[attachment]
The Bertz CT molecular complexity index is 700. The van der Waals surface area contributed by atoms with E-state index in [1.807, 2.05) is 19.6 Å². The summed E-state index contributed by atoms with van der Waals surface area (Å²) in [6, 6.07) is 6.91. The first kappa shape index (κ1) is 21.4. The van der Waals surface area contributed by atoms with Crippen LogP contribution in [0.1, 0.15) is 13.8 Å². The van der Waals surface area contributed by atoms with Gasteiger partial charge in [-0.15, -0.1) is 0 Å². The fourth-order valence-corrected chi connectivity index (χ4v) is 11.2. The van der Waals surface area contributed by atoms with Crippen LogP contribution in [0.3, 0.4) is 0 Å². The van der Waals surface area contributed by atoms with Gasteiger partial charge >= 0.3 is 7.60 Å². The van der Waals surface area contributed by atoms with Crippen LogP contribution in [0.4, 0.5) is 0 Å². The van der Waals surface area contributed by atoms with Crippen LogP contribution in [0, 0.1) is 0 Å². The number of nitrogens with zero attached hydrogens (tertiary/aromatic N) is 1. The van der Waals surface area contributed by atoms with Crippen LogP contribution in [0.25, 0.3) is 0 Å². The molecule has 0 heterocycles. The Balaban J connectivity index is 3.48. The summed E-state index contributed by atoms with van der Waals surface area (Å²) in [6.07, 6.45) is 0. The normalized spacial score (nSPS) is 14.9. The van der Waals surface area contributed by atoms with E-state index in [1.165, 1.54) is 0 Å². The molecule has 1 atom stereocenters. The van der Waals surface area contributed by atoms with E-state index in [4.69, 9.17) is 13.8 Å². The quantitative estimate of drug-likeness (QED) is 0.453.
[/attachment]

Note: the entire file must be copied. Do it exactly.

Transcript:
The Bertz CT molecular complexity index is 700. The van der Waals surface area contributed by atoms with E-state index in [1.807, 2.05) is 19.6 Å². The summed E-state index contributed by atoms with van der Waals surface area (Å²) in [6, 6.07) is 6.91. The first kappa shape index (κ1) is 21.4. The van der Waals surface area contributed by atoms with Crippen LogP contribution in [0.1, 0.15) is 13.8 Å². The van der Waals surface area contributed by atoms with Gasteiger partial charge in [-0.15, -0.1) is 0 Å². The fourth-order valence-corrected chi connectivity index (χ4v) is 11.2. The van der Waals surface area contributed by atoms with Crippen LogP contribution in [0.3, 0.4) is 0 Å². The van der Waals surface area contributed by atoms with Gasteiger partial charge >= 0.3 is 7.60 Å². The van der Waals surface area contributed by atoms with Crippen LogP contribution in [0.4, 0.5) is 0 Å². The van der Waals surface area contributed by atoms with Crippen LogP contribution in [0, 0.1) is 0 Å². The number of nitrogens with zero attached hydrogens (tertiary/aromatic N) is 1. The van der Waals surface area contributed by atoms with Crippen LogP contribution in [0.25, 0.3) is 0 Å². The molecule has 0 heterocycles. The Balaban J connectivity index is 3.48. The summed E-state index contributed by atoms with van der Waals surface area (Å²) in [6.07, 6.45) is 0. The normalized spacial score (nSPS) is 14.9. The van der Waals surface area contributed by atoms with E-state index in [1.165, 1.54) is 0 Å². The molecule has 1 atom stereocenters. The van der Waals surface area contributed by atoms with E-state index in [4.69, 9.17) is 13.8 Å². The quantitative estimate of drug-likeness (QED) is 0.453.